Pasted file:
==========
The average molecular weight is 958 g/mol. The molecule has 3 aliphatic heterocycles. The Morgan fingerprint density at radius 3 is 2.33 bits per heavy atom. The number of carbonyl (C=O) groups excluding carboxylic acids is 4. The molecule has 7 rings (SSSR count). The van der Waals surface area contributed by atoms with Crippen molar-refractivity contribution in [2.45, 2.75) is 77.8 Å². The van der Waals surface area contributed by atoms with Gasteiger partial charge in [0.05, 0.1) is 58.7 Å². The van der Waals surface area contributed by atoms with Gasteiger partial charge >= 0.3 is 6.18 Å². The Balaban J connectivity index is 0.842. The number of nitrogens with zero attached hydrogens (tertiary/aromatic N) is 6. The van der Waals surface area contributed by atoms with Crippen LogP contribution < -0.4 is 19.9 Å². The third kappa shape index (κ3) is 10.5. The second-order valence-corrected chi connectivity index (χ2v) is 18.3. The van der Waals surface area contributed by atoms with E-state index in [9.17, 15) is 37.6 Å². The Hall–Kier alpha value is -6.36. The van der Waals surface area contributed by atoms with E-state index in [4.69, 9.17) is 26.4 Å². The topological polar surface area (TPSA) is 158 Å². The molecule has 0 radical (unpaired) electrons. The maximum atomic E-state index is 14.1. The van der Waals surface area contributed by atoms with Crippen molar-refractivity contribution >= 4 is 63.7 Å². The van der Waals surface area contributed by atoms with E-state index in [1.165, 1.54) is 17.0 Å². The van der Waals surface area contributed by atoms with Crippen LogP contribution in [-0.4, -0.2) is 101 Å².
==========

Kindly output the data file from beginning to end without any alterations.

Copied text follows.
The average molecular weight is 958 g/mol. The molecule has 3 aliphatic heterocycles. The Morgan fingerprint density at radius 3 is 2.33 bits per heavy atom. The number of carbonyl (C=O) groups excluding carboxylic acids is 4. The molecule has 7 rings (SSSR count). The van der Waals surface area contributed by atoms with Crippen molar-refractivity contribution in [2.45, 2.75) is 77.8 Å². The van der Waals surface area contributed by atoms with Gasteiger partial charge in [0.05, 0.1) is 58.7 Å². The van der Waals surface area contributed by atoms with Gasteiger partial charge >= 0.3 is 6.18 Å². The Balaban J connectivity index is 0.842. The number of nitrogens with zero attached hydrogens (tertiary/aromatic N) is 6. The van der Waals surface area contributed by atoms with Crippen LogP contribution < -0.4 is 19.9 Å². The third kappa shape index (κ3) is 10.5. The second-order valence-corrected chi connectivity index (χ2v) is 18.3. The van der Waals surface area contributed by atoms with E-state index in [9.17, 15) is 37.6 Å². The Hall–Kier alpha value is -6.36. The van der Waals surface area contributed by atoms with E-state index in [4.69, 9.17) is 26.4 Å². The topological polar surface area (TPSA) is 158 Å². The molecule has 0 radical (unpaired) electrons. The maximum atomic E-state index is 14.1. The van der Waals surface area contributed by atoms with Crippen molar-refractivity contribution >= 4 is 63.7 Å². The van der Waals surface area contributed by atoms with E-state index in [1.165, 1.54) is 17.0 Å². The van der Waals surface area contributed by atoms with Crippen LogP contribution in [-0.4, -0.2) is 101 Å².